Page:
tled seed bed than if planted on a
loose one. If the land- has been in
corn and velvet beans, or corn and
peas during the summer and can be
conveniently planted to a cover crop,
this should be grazed .during the
early winter months and plowed un
der in. mld-wit;ter for best conservar
tion of nitrogen, and this will give
time for the laud to settle and the or
ganic matter to humify before plant
ing time. Wher? no cover crop is
used, the land should be plowed in
the fall or early winter for a heavy
clay soil, or ti the early spring in
the ease of a sandy soil, and the seed
beds should be made up early in the
spring so that they will have ample
time to settle before planting.. Clay
spilB when plowed in the tall should
be plowed deep to give more soil for
root development. No soil should be
^plowed deep in the late spring or just
before planting. . .
Planting only Approved Varieties.
-Numerous experiments in the boll
weevil infested area of this state and
other states ha?e amply justified the
recommendations of the following
varieties for '.he conditions desig
IA. . Short staple varieties.-(1)
Cleveland Big >?oll for wilt-free land.
(2). Dixie Triumph for wilt-infested
B. Long Staple varieties.-(1)
Webber No. 49. (2) Delta-Type Web
It is important to have an early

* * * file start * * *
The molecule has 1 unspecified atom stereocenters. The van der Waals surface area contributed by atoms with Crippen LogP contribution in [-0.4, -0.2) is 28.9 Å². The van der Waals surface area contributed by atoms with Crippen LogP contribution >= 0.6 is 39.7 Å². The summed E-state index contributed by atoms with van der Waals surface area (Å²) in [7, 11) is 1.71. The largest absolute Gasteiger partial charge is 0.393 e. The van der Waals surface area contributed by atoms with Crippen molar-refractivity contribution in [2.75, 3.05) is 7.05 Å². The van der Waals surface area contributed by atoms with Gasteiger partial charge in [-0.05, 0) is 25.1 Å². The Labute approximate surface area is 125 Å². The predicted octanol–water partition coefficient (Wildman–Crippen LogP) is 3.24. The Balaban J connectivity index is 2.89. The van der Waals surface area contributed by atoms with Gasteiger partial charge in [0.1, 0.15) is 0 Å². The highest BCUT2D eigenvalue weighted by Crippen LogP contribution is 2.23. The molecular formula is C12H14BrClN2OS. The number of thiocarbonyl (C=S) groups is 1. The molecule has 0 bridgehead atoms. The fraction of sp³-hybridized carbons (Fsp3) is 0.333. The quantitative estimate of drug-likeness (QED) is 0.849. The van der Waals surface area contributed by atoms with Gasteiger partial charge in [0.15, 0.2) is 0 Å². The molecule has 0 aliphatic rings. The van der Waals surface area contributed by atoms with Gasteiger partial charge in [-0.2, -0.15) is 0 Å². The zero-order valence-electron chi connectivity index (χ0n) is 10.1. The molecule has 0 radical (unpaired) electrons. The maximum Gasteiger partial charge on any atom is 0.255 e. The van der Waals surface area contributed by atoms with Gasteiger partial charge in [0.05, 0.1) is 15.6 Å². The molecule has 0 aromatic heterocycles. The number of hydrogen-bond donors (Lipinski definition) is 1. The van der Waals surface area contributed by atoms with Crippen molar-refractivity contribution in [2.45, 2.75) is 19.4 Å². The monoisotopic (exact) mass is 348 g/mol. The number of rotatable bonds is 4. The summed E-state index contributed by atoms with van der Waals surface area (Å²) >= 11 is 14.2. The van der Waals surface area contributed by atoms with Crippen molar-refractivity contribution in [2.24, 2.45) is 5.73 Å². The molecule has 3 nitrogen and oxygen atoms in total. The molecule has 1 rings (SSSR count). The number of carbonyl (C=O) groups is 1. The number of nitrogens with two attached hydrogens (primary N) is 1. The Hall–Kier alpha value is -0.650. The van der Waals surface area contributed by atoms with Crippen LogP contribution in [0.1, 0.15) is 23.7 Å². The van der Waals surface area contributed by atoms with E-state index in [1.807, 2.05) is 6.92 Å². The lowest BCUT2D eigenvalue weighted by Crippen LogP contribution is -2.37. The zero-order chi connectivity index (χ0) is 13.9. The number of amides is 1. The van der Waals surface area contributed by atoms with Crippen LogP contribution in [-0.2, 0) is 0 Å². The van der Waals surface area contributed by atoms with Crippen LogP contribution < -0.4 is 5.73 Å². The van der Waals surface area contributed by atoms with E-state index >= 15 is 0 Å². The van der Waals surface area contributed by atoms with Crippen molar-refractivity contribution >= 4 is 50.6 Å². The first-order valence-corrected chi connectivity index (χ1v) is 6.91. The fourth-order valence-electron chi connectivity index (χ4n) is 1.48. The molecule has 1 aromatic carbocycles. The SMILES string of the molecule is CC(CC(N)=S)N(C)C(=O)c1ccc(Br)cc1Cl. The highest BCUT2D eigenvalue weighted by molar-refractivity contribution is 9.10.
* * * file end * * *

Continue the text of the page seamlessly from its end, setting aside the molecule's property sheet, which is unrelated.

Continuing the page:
fruiting variety but it ls also impor
tant to have a variety which contin
ues to fruit throughout the season.
The boll weevil prefers to puncture
squares and will do so if they are
present in th9 plants; out if none are
to be found, he will then puncture the
half-grown bolls. This explains why
it is important for a variety to con
tinue fruiting throughout the season.
It should be understood that other
varieties may in a given season and
under favorable conditions yield more
than these, but when taken for a per
iod of years the above named varie
ties have proved their superiority.
Planting as Eeariy as Safety will
.Permit.-Cotton Should be planted as
early as possible after danger of kill
ing frost is over and the ground is
warm enough to insure quick germi
nation and rapid growth. In order to
insure a good stand without replant
ing, more seed should be used than"
has been the custom in the past It
ia well to use from one to two bush
els per acre, depending on the con
dition of the land, more seed, feeing
used where the land is rough and
cloddy or cold. It is a distinct ad vant-1
age when practicable to delint the
seed, because delinted seed will germ
inate more quickly by several days,
under adverse conditions, than will
Judicious Fertilizing.-A liberal ap
plication of commercial fertilizer is
also advisable, and this fertilizer
should contain an abundance of phos
phoric acid, as this ingredient hastens
the maturity of the crop up to a point
where the plant has all it requires in
its growth. On most soils in this state
about 300 pound:; of acid phosphate
per acre will give most profitable re
sults. A liberal amount of ammonia
hastens the maturity of the crop up
to a certain point. Too much am